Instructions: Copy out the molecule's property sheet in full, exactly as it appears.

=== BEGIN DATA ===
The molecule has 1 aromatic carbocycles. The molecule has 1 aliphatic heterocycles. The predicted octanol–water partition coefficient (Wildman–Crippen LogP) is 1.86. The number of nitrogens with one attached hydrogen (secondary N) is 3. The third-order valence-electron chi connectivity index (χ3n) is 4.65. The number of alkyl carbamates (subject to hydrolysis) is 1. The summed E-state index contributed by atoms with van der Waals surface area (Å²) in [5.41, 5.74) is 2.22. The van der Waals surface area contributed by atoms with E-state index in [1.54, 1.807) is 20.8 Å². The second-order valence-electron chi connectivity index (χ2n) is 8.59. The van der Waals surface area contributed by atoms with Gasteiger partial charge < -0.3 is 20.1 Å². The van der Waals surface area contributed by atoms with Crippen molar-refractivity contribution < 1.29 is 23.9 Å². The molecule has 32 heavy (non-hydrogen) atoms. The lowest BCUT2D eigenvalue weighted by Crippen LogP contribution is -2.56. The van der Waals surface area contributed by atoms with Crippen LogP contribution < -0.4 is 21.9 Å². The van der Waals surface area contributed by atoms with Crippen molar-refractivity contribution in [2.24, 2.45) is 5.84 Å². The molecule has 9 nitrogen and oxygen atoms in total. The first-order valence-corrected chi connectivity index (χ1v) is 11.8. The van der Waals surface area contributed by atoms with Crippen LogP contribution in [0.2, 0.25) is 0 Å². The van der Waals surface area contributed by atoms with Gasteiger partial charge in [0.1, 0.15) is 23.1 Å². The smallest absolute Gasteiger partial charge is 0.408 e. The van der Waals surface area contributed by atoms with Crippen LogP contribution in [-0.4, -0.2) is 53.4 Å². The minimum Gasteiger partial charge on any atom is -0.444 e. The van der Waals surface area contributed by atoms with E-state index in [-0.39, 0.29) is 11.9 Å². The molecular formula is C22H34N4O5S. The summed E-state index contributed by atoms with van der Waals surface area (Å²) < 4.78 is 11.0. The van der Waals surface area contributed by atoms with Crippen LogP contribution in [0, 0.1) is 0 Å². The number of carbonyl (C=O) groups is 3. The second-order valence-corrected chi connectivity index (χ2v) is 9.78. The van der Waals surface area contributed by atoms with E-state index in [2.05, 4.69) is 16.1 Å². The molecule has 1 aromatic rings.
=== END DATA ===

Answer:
The molecule has 1 aromatic carbocycles. The molecule has 1 aliphatic heterocycles. The predicted octanol–water partition coefficient (Wildman–Crippen LogP) is 1.86. The number of nitrogens with one attached hydrogen (secondary N) is 3. The third-order valence-electron chi connectivity index (χ3n) is 4.65. The number of alkyl carbamates (subject to hydrolysis) is 1. The summed E-state index contributed by atoms with van der Waals surface area (Å²) in [5.41, 5.74) is 2.22. The van der Waals surface area contributed by atoms with E-state index in [1.54, 1.807) is 20.8 Å². The second-order valence-electron chi connectivity index (χ2n) is 8.59. The van der Waals surface area contributed by atoms with Gasteiger partial charge < -0.3 is 20.1 Å². The van der Waals surface area contributed by atoms with Crippen molar-refractivity contribution < 1.29 is 23.9 Å². The molecule has 32 heavy (non-hydrogen) atoms. The lowest BCUT2D eigenvalue weighted by Crippen LogP contribution is -2.56. The van der Waals surface area contributed by atoms with Crippen LogP contribution < -0.4 is 21.9 Å². The van der Waals surface area contributed by atoms with Crippen molar-refractivity contribution in [2.24, 2.45) is 5.84 Å². The molecule has 9 nitrogen and oxygen atoms in total. The first-order valence-corrected chi connectivity index (χ1v) is 11.8. The van der Waals surface area contributed by atoms with Crippen LogP contribution in [0.2, 0.25) is 0 Å². The van der Waals surface area contributed by atoms with Gasteiger partial charge in [0.1, 0.15) is 23.1 Å². The smallest absolute Gasteiger partial charge is 0.408 e. The van der Waals surface area contributed by atoms with Crippen LogP contribution in [-0.4, -0.2) is 53.4 Å². The minimum Gasteiger partial charge on any atom is -0.444 e. The van der Waals surface area contributed by atoms with E-state index in [-0.39, 0.29) is 11.9 Å². The molecular formula is C22H34N4O5S. The summed E-state index contributed by atoms with van der Waals surface area (Å²) < 4.78 is 11.0. The van der Waals surface area contributed by atoms with Crippen LogP contribution in [0, 0.1) is 0 Å². The number of carbonyl (C=O) groups is 3. The second-order valence-corrected chi connectivity index (χ2v) is 9.78. The van der Waals surface area contributed by atoms with E-state index in [2.05, 4.69) is 16.1 Å². The molecule has 1 aromatic rings.